During development, any change in cell shape is preceded by a change in gene activity. The cell's origin and environment that determine which transcription factors are active within a cell, and, hence, which genes are turned on, and which proteins are produced.
- Fullick, Ann (2009). "7.1". Edexcel A2-level biology. Harlow: Pearson. p. 138. ISBN 978-1-4082-0602-7.
- Fullick, Ann (2009). "6.1". Edexcel A2-level biology. Harlow: Pearson. p. 67. ISBN 978-1-4082-0602-7.
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- Krohn, Martha M.; Boisdair, Daniel (May 1994). "Use of a Stereo-video System to Estimate the Energy Expenditure of Free-swimming Fish". Canadian Journal of Fisheries and Aquatic Sciences. 51 (5): 1119–1127. doi:10.1139/f94-111.
- Cooke, Steven J.; Thorstad, Eva B.; Hinch, Scott G. (March 2004). "Activity and energetics of free-swimming fish: insights from electromyogram telemetry". Fish and Fisheries. 5 (1): 21–52. doi:10.1111/j.1467-2960.2004.00136.x.
We encourage the continued development and refinement of devices for monitoring the activity and energetics of free-swimming fish
- Carey, Francis G.; Lawson, Kenneth D. (February 1973). "Temperature regulation in free-swimming bluefin tuna". Comparative Biochemistry and Physiology A. 44 (2): 375–392. doi:10.1016/0300-9629(73)90490-8. PMID 4145757.
Acoustic telemetry was used to monitor ambient water temperature and tissue temperature in free-swimming bluefin tuna (Thunnus thynnus Linneaus [sic], 1758) over periods ranging from a few hours to several days.
- "About Parasites". Centers for Disease Control. Retrieved 29 September 2020.
Protozoa are microscopic, one-celled organisms that can be free-living or parasitic in nature.
- -overview Intestinal Motility Disorders at eMedicine
- Wildmarier, Eric P.; Raff, Hershel; Strang, Kevin T. (2016). Vander's Human Physiology: The Mechanisms of Body Function (14th ed). New York, NY: McGraw Hill. p. 528.
- Alberts, Bruce; Johnson, Alexander; Lewis, Juian; Raff, Martin; Roberts, Keith; Walter, Peter (2008). "16". Molecular biology of the cell (5th ed.). New York: Garland Science. p. 965. ISBN 978-0-8153-4106-2.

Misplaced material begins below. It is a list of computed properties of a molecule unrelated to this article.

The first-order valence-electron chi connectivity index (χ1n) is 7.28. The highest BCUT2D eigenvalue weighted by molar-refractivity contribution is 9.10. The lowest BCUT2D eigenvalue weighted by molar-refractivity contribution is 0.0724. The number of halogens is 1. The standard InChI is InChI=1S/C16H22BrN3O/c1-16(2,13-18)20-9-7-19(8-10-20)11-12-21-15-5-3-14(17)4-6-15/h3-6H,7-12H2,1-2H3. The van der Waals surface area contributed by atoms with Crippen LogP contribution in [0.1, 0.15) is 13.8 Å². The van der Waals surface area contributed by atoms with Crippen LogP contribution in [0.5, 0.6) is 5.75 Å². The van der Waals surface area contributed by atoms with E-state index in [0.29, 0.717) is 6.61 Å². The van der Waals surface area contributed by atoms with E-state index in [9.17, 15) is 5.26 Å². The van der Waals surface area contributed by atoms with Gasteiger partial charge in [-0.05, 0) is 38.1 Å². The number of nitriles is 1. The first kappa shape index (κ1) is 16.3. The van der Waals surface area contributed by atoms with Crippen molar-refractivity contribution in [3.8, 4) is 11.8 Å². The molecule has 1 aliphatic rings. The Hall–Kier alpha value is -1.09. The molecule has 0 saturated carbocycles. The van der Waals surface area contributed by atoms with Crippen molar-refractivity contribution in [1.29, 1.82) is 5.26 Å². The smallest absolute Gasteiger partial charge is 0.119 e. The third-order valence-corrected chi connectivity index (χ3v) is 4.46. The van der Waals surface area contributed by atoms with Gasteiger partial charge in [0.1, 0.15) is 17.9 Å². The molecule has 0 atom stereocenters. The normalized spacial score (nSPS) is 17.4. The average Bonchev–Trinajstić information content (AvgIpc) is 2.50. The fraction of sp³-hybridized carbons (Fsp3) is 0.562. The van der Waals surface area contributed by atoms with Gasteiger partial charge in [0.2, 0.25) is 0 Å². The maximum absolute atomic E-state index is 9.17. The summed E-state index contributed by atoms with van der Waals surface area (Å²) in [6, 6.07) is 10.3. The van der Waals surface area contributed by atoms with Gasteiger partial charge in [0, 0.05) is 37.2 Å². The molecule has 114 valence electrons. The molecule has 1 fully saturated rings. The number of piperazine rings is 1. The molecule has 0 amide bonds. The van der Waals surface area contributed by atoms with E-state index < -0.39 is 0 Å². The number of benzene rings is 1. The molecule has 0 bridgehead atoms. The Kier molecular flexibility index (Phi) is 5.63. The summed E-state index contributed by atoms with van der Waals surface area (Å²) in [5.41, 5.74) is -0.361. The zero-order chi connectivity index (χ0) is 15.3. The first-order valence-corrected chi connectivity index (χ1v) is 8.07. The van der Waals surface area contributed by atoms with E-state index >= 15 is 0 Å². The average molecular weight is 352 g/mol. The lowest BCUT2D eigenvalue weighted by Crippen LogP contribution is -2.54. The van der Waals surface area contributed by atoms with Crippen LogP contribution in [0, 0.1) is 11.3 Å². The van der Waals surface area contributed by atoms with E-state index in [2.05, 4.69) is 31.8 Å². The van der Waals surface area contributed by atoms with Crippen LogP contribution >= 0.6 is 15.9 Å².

For cells to function properly, they must organize themselves in space and interact mechanically with their environment... Eucaryotic cells have developed... the cytoskeleton... pulls the chromosomes apart at mitosis and then splits the dividing cell into two... drives and guides intracellular traffic of organelles... enables cells such as sperm to swim and others, such as fibroblasts and white blood cells, to crawl across surfaces. It exhibits wide range of movement
- Van Haastert, Peter J. M. (2011). "Amoeboid Cells Use Protrusions for Walking, Gliding and Swimming". PLOS ONE. 6 (11): e27532. Bibcode:2011PLoSO...627532V. doi:10.1371/journal.pone.0027532. PMC 3212573. PMID 22096590.
- Bae, A. J.; Bodenschatz, E. (2010). "On the swimming of Dictyostelium amoebae". Proceedings of the National Academy of Sciences. 107 (44): E165–6. arXiv:1008.3709. Bibcode:2010PNAS..107E.165B. doi:10.1073/pnas.1011900107. PMC 2973909. PMID 20921382.
- Gilbert, Scott (2006). Developmental biology (8th. ed.). Sunderland, Mass.: Sinauer Associates, Inc. Publishers. p. 395. ISBN 9780878932504.
- Parsons, Richard (2009). "Unit 5 Section 1". A2-level biology : the revision guide : exam board: Edexcel. Broughton-in-Furness: Coordination Group Publications. p. 50. ISBN 978-1-84762-264-8.
Skeletal muscle is the type of muscle you use to move, e.g. the bicep and triceps move the lower arm. Skeletal muscles are attached to bones by tendons. Ligaments attach bones to other bones, to hold them together. Skeletal muscles contract and relax to move bones at a joint.
- Vannini, Vanio; Jolly, Richard T.; Pogliani, Giuliano (1994). The new atlas of the human body : a full color guide to the structure of the body. London: Chancellor Press. p. 25. ISBN 978-1-85152-984-1.
The muscle mass is not just concerned with locomotion. It assists in the circulation of blood and protects and confines the visceral organs. It also provides the main shaping component of the human form.